Children have no sense of language when they come out of their mother’s womb. It’s their upbringing, surroundings, and human interactions that help them recognize language and adapt to it. Language development is crucial, because it helps children communicate with in ways that are meaningful. From a very young age, children start picking up directions and […]

Children have no sense of language when they come out of their mother’s womb. It’s their upbringing, surroundings, and human interactions that help them recognize language and adapt to it.

Language development is crucial, because it helps children communicate with in ways that are meaningful. From a very young age, children start picking up directions and relate to the people they’re surrounded by; all with the help of the language they’re taught.

Language development goes far beyond just the parents’ involvement. How your child understands and interprets words also depends on what language skills they’re taught at their school or child development center.

Let’s see how you can foster better language development in your child:

Read aloud!

Most people read to their children, even when they’re infants. This establishes it as a habit that they’re likely to carry on with as they grow older.

For children who are old enough to understand words and make sense of them, bedtime reading adds to their vocabulary. They pick up words and phrases and are likely to memorize them if the story is engaging. Start with picture books and point out what each picture means. This way, your child will be able to name an ‘apple,’ for example, when they see one in real life.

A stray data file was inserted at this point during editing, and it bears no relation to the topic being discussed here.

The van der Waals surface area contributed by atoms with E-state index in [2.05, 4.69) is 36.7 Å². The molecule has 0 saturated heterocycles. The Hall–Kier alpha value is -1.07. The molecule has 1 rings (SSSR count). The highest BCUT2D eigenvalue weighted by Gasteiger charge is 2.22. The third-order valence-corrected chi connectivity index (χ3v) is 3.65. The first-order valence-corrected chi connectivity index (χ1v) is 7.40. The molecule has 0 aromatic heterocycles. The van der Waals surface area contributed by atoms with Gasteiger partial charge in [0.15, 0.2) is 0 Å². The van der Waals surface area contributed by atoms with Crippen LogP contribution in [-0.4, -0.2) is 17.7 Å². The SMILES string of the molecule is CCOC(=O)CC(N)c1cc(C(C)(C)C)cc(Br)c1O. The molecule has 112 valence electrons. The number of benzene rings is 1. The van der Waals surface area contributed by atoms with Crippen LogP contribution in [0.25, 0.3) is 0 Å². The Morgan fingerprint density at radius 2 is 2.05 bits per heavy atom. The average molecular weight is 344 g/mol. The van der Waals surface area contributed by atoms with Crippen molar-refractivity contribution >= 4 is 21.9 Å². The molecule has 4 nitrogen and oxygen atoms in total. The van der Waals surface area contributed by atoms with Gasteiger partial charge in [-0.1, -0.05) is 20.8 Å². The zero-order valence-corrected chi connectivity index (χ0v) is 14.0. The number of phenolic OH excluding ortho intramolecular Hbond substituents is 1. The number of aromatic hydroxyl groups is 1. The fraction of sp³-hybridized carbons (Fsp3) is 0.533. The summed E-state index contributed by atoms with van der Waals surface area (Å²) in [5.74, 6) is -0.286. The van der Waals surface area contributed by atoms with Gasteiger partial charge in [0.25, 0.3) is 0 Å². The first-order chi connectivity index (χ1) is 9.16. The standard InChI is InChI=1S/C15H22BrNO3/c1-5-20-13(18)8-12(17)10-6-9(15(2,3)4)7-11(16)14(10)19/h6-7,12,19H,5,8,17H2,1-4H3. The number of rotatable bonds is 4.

Other than language development, stories go a long way in fostering a child’s emotional development. Choose stories that talk about kindness, empathy, and being a good person. Stories that glorify characters that are kind make the child want to imitate the behavior. They also help them develop their imagination.

Play rhyming games!

One of the easiest ways to familiarize your child with new words is to make them call out words that are similar to the ones they already know—in short, play a rhyming game with them!

Make a playful activity out of it and integrate it with your everyday chores. This activity is suited to children who are old enough to speak. For instance, while you’re giving your little one a bath, ask them to say a word that rhymes with rat. This compels them to critically think and memorize words that they weren’t aware of before.

An even better and fun way of doing so is to introduce the child to nursery rhymes. This inculcates greater phonetic awareness and word constituents.

The Role of a daycare center

Before choosing a child development facility for your little one, make sure it focuses on language and literary skills just as much as it does on caretaking. The daycare center of your child should ideally foster interactive learning.

When a child steps out of the comfort of their home for the first time and is put in the company of the strangers, they pick up on new words and more diverse speaking styles. Always take a good look at the curriculum of the daycare center and see whether they have exercises that foster language development and promote learning.

Daycare plays just an important part in the child’s upbringing as regular schooling does. Based in Lenexa, The Whole Child Development Center provides an inclusive learning environment for kids of all ages. Contact us now to learn more.

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